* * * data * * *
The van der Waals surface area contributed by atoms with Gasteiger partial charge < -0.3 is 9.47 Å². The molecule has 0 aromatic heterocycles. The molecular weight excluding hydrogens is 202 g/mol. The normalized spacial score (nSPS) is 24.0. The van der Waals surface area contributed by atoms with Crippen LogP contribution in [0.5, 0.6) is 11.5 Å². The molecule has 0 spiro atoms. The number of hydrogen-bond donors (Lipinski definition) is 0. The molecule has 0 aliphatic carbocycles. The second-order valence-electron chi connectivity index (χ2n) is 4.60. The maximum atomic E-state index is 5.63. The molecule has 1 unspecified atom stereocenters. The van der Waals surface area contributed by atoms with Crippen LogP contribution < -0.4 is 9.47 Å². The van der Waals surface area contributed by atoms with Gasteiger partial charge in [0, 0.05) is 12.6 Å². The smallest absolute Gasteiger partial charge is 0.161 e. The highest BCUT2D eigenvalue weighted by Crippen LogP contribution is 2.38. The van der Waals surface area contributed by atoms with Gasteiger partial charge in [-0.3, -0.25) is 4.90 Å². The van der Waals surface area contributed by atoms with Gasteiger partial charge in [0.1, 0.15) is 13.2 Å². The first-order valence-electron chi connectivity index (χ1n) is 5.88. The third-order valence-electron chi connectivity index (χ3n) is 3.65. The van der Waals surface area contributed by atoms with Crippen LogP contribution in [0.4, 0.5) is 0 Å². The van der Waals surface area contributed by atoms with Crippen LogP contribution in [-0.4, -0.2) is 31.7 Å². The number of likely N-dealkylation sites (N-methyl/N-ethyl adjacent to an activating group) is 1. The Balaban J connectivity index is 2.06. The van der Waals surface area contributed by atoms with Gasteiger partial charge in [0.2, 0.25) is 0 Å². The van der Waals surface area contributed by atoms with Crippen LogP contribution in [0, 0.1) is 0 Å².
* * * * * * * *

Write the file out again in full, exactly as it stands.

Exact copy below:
The van der Waals surface area contributed by atoms with Gasteiger partial charge < -0.3 is 9.47 Å². The molecule has 0 aromatic heterocycles. The molecular weight excluding hydrogens is 202 g/mol. The normalized spacial score (nSPS) is 24.0. The van der Waals surface area contributed by atoms with Crippen LogP contribution in [0.5, 0.6) is 11.5 Å². The molecule has 0 spiro atoms. The number of hydrogen-bond donors (Lipinski definition) is 0. The molecule has 0 aliphatic carbocycles. The second-order valence-electron chi connectivity index (χ2n) is 4.60. The maximum atomic E-state index is 5.63. The molecule has 1 unspecified atom stereocenters. The van der Waals surface area contributed by atoms with Crippen LogP contribution < -0.4 is 9.47 Å². The van der Waals surface area contributed by atoms with Gasteiger partial charge in [0, 0.05) is 12.6 Å². The smallest absolute Gasteiger partial charge is 0.161 e. The highest BCUT2D eigenvalue weighted by Crippen LogP contribution is 2.38. The van der Waals surface area contributed by atoms with Gasteiger partial charge in [-0.3, -0.25) is 4.90 Å². The van der Waals surface area contributed by atoms with Gasteiger partial charge in [0.1, 0.15) is 13.2 Å². The first-order valence-electron chi connectivity index (χ1n) is 5.88. The third-order valence-electron chi connectivity index (χ3n) is 3.65. The van der Waals surface area contributed by atoms with Crippen LogP contribution in [0.4, 0.5) is 0 Å². The van der Waals surface area contributed by atoms with Crippen LogP contribution in [-0.4, -0.2) is 31.7 Å². The number of likely N-dealkylation sites (N-methyl/N-ethyl adjacent to an activating group) is 1. The Balaban J connectivity index is 2.06. The van der Waals surface area contributed by atoms with Gasteiger partial charge in [0.2, 0.25) is 0 Å². The van der Waals surface area contributed by atoms with Crippen LogP contribution in [0, 0.1) is 0 Å².